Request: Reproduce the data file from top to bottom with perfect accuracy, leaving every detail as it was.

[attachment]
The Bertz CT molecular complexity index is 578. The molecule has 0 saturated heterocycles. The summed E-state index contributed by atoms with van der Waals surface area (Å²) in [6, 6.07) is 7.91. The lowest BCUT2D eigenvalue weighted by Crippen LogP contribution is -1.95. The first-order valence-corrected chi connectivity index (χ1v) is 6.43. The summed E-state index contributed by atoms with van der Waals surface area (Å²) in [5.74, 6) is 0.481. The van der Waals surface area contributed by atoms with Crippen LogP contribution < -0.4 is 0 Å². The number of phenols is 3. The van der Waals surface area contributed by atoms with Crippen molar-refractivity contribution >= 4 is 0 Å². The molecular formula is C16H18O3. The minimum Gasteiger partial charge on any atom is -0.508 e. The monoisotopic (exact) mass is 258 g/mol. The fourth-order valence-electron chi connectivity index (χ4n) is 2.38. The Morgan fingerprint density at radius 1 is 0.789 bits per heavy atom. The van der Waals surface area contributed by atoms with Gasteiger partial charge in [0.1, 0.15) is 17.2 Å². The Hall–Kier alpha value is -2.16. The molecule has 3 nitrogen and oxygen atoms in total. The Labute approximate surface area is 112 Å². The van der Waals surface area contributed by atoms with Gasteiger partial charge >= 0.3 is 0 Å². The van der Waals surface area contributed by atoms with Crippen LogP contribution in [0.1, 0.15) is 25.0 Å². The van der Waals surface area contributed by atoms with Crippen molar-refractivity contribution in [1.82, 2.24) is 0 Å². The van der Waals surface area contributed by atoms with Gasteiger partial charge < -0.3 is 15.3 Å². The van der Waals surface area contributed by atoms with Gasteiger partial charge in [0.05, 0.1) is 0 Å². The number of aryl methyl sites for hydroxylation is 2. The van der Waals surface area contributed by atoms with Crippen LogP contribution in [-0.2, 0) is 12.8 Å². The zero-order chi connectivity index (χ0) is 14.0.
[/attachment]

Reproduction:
The Bertz CT molecular complexity index is 578. The molecule has 0 saturated heterocycles. The summed E-state index contributed by atoms with van der Waals surface area (Å²) in [6, 6.07) is 7.91. The lowest BCUT2D eigenvalue weighted by Crippen LogP contribution is -1.95. The first-order valence-corrected chi connectivity index (χ1v) is 6.43. The summed E-state index contributed by atoms with van der Waals surface area (Å²) in [5.74, 6) is 0.481. The van der Waals surface area contributed by atoms with Crippen LogP contribution < -0.4 is 0 Å². The number of phenols is 3. The van der Waals surface area contributed by atoms with Crippen molar-refractivity contribution >= 4 is 0 Å². The molecular formula is C16H18O3. The minimum Gasteiger partial charge on any atom is -0.508 e. The monoisotopic (exact) mass is 258 g/mol. The fourth-order valence-electron chi connectivity index (χ4n) is 2.38. The Morgan fingerprint density at radius 1 is 0.789 bits per heavy atom. The van der Waals surface area contributed by atoms with Gasteiger partial charge in [0.1, 0.15) is 17.2 Å². The Hall–Kier alpha value is -2.16. The molecule has 3 nitrogen and oxygen atoms in total. The Labute approximate surface area is 112 Å². The van der Waals surface area contributed by atoms with Gasteiger partial charge >= 0.3 is 0 Å². The van der Waals surface area contributed by atoms with Crippen LogP contribution in [0.1, 0.15) is 25.0 Å². The van der Waals surface area contributed by atoms with Crippen molar-refractivity contribution in [1.82, 2.24) is 0 Å². The van der Waals surface area contributed by atoms with Gasteiger partial charge < -0.3 is 15.3 Å². The van der Waals surface area contributed by atoms with Gasteiger partial charge in [0.05, 0.1) is 0 Å². The number of aryl methyl sites for hydroxylation is 2. The van der Waals surface area contributed by atoms with Crippen LogP contribution in [-0.2, 0) is 12.8 Å². The zero-order chi connectivity index (χ0) is 14.0.